Bertin Replica Jersey by Wieleroutfits

Several people over the last little while have asked about buying a Bertin team jersey. Typically, in thesleevless Bertin jersey recent past, you had to make do with what you could find on EBay that was vintage stock. These jerseys were typically acrylic or acrylic/wool and had embroidered or flocked graphics featuring sponsors. Their condition was variable Bertin Boulangerieand sizing, of course, was hit and miss but mostly miss. If you were or are looking for a Bertin trade style jersey for L’Eroica or one of the other vintage rides now going, then you really need some alternative.

Such an alternative is now available from Wieleroutfits in Arnhem, in the Netherlands. The styling is classic 50s-60s pre-Shimano Bertin. The fabric is not the knitted acrylic/wool of the past but some form of wicking, modern synthetic. You can see the jersey at their site here. That link takes you to the Dutch language page with the sizing dimensions. For an English version, go to the Union Jack in the upper left corner and click on it.

When I feature or test items here it is, usually, on the basis of personal purchase and review. That is not the case here. I have no personal knowledge of the product nor do I own one. The jersey is an attractive, full zipped model with ample rear pockets. However, the information shared here is provided as a convenience as a result of readers’ inquiries and should not be considered an endorsement. If you own one of these, please feel free to comment. For the rest of us, this may be just what we need in the way of Vintage looking kit.

Photo Credit:

Photo Credit:

Rebour – A Review

Photo Credit: R. Van der Plas Publications

Photo Credit: R. Van der Plas Publications


I recently purchased a copy of Rebour by Rob Van der Plas and Frank Berto. The book has been available for a while and this is a second edition with some updates and corrections. A more pertinent reason for the review is the long time association between Daniel Rebour and Andre Bertin which stretched from the immediate post WW II period through until the 1980s.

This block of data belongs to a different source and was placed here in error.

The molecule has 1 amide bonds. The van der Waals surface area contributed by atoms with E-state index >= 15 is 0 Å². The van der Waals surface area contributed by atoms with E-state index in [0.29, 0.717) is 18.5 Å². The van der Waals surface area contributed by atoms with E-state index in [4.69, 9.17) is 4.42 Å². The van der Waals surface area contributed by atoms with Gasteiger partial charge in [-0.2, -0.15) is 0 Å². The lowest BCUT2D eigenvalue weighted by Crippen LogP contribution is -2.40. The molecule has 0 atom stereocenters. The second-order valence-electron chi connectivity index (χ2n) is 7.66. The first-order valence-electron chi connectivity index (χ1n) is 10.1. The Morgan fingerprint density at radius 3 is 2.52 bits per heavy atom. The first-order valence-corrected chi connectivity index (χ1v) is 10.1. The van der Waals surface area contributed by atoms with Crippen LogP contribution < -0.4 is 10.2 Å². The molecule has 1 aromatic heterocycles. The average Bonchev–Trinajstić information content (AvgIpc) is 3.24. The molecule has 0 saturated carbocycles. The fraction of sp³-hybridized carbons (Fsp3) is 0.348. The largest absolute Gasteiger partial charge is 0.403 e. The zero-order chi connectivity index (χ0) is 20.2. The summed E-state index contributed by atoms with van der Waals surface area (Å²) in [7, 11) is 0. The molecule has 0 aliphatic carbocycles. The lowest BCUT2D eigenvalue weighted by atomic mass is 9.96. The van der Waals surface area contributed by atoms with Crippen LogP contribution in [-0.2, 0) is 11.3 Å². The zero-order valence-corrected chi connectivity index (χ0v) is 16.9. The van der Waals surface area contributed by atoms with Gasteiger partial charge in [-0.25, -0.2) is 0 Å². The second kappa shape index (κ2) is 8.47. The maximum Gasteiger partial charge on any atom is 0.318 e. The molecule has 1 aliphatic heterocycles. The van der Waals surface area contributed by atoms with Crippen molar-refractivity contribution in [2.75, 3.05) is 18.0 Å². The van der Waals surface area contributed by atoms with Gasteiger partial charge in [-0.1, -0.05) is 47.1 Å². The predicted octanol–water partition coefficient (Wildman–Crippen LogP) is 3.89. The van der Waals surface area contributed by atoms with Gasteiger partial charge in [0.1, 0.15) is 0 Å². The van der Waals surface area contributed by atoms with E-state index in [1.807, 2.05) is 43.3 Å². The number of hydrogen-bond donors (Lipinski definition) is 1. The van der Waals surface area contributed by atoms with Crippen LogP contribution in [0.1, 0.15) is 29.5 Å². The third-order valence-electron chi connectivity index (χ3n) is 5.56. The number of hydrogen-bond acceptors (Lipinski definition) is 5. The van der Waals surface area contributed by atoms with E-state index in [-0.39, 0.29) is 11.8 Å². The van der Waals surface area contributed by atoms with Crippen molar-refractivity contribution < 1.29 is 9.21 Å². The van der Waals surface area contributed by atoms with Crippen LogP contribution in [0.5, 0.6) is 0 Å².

The book itself is magazine size, about 9 inches (23 cm) by 12 inches (31 cm), hard bound with board covers and has a glossy, colour printed dust jacket. It arrived carefully packaged against the outrages of the postal system and was in perfect condition when unboxed. It is 288 pages in length and is a handy size for reading or browsing through the line drawing reproductions.

Rebour begins with an overview of Daniel Rebour the man, his personal background and his working history as a technical journalist, author and commercial illustrator. Chapter 1 is an historical overview, in line drawings, of the bicycle’s development. Thereafter, the book’s chapters  from 2 to 26, are focused onPumps specific aspects of the bike such as Chapter 25’s attention to tools and related equipment. At the end of the book, there are three, 1 page long Appendices with Daniel’s older brother Rodolphe Rebour and two other similar artists being featured.

The book is filled with literally thousands of captioned and uncaptioned drawings with an expanded set of captions near the end of the book in Chapter 28. These elaborate on shorter captions embedded with drawings in earlier chapters.

Material for the book is drawn from Rebour’s extensive output of technical drawings for magazines, Stronglight HS explodedStronglight BB explodedbooks, catalogues – such as those of VAR, Spidel and Bertin – and illustrations from bike shows and competitive events. Typically, in addition to the featured item of a chapter, many pages have a large profile drawing at the bottom of the page showing a Tour bike, a randonneuse, a porteur or some other variety of period bicycle. Rebour drew full gruppos such as Campagnolo’s or Shimano’s as well as outstanding exploded drawings which clearly exposed the sub-assemblies as well as the function of the item being drawn.

Over all, the book is well organized and presented. Some of the early works’ reproductions are not as clear as later ones due to the limitations of early post WW II paper and inks from which originals were made. Nonetheless, if you are an enthusiastic follower of the post war style of French bicycle then an investment in this book should be an easy decision.